September 2nd, 2015
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Just Say Yes

Sherryl WoodsSherryl Woods

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Ringside #1 - Jack never saw love coming!


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It's never easy to leave the past behind


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Diamonds are a girl’s best exfoliator.



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Also by Susan Haltom:

One Writer's Garden, September 2011
Hardcover

Also by Jane Roy Brown:

One Writer's Garden, September 2011
Hardcover

Also by Langdon Clay:

One Writer's Garden, September 2011
Hardcover

One Writer's Garden
Susan Haltom, Jane Roy Brown, Langdon Clay

Eudora Welty's Home Place

University Press of Mississippi
September 2011
On Sale: September 8, 2011
304 pages
ISBN: 1617031194
EAN: 9781617031199
Kindle: B00771U654
Hardcover / e-Book
$35.00
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Non-Fiction Gardening

By the time she reached her late twenties, Eudora Welty (1909-2001) was launching a distinguished literary career. She was also becoming a capable gardener under the tutelage of her mother, Chestina Welty, who designed their modest garden in Jackson, Mississippi. From the beginning, Eudora wove images of southern flora and gardens into her writing, yet few outside her personal circle knew that the images were drawn directly from her passionate connection to and abiding knowledge of her own garden.

Near the end of her life, Welty still resided in her parents' house, but the garden-and the friends who remembered it-had all but vanished. When a local garden designer offered to help bring it back, Welty began remembering the flowers that had grown in what she called "my mother's garden." By the time Eudora died, that gardener, Susan Haltom, was leading a historic restoration. When Welty's private papers were released several years after her death, they confirmed that the writer had sought both inspiration and a creative outlet there. This book contains many previously unpublished writings, including literary passages and excerpts from Welty's private correspondence about the garden.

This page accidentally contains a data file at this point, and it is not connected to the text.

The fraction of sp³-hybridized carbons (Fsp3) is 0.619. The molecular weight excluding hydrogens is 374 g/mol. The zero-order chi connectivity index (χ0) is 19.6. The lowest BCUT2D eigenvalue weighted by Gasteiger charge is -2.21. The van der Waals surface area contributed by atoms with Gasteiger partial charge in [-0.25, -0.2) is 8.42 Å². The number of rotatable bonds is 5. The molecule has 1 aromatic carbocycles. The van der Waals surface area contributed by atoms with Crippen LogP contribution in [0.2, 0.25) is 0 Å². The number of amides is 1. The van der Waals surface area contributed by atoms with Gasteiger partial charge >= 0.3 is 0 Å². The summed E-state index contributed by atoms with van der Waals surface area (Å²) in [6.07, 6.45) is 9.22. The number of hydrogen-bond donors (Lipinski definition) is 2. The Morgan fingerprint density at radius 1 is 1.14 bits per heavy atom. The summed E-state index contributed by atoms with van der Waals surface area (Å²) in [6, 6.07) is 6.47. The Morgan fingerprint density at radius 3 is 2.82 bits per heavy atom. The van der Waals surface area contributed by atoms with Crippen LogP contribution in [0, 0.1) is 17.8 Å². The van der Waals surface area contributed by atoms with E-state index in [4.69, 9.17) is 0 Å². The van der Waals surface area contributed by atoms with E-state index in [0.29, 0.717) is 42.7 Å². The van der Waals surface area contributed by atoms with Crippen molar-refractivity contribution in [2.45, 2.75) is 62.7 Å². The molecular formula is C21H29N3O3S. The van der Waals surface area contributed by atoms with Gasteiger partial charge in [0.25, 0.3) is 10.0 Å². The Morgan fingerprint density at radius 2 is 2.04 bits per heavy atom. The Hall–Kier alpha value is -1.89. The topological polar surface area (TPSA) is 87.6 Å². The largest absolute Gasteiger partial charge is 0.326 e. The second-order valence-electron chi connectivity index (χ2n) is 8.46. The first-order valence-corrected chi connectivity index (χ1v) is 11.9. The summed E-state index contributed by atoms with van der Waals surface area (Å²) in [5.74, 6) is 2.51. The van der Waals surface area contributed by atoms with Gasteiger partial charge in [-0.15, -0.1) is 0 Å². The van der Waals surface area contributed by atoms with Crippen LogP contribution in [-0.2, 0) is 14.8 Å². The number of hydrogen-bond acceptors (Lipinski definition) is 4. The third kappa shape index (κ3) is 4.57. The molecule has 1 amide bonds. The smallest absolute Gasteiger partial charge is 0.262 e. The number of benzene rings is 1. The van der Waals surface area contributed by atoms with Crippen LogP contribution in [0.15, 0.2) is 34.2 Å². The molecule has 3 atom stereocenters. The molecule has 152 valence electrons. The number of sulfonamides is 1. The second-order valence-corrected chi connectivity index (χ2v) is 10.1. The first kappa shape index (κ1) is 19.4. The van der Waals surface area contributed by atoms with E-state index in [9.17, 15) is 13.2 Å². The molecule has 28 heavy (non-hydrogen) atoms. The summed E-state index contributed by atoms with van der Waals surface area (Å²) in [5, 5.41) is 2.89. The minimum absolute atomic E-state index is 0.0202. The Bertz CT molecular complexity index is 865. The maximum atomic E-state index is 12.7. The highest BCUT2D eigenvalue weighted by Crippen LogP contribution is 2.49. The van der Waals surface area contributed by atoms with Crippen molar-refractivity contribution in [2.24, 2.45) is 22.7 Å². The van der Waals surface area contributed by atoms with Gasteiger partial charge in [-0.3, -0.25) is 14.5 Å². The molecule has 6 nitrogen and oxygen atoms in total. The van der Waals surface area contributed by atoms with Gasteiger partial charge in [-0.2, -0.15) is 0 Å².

The authors of One Writer's Garden also draw connections between Welty's gardening and her writing. They show how the garden echoed the prevailing style of Welty's mother's generation, which in turn mirrored wider trends in American life: Progressive-era optimism, a rising middle class, prosperity, new technology, women's clubs, garden clubs, streetcar suburbs, civic beautification, conservation, plant introductions, and garden writing. The authors illustrate this garden's history--and the broader story of how American gardens evolved in the early twentieth century-with images from contemporary garden

Media Buzz

Martha Stewart - December 16, 2011

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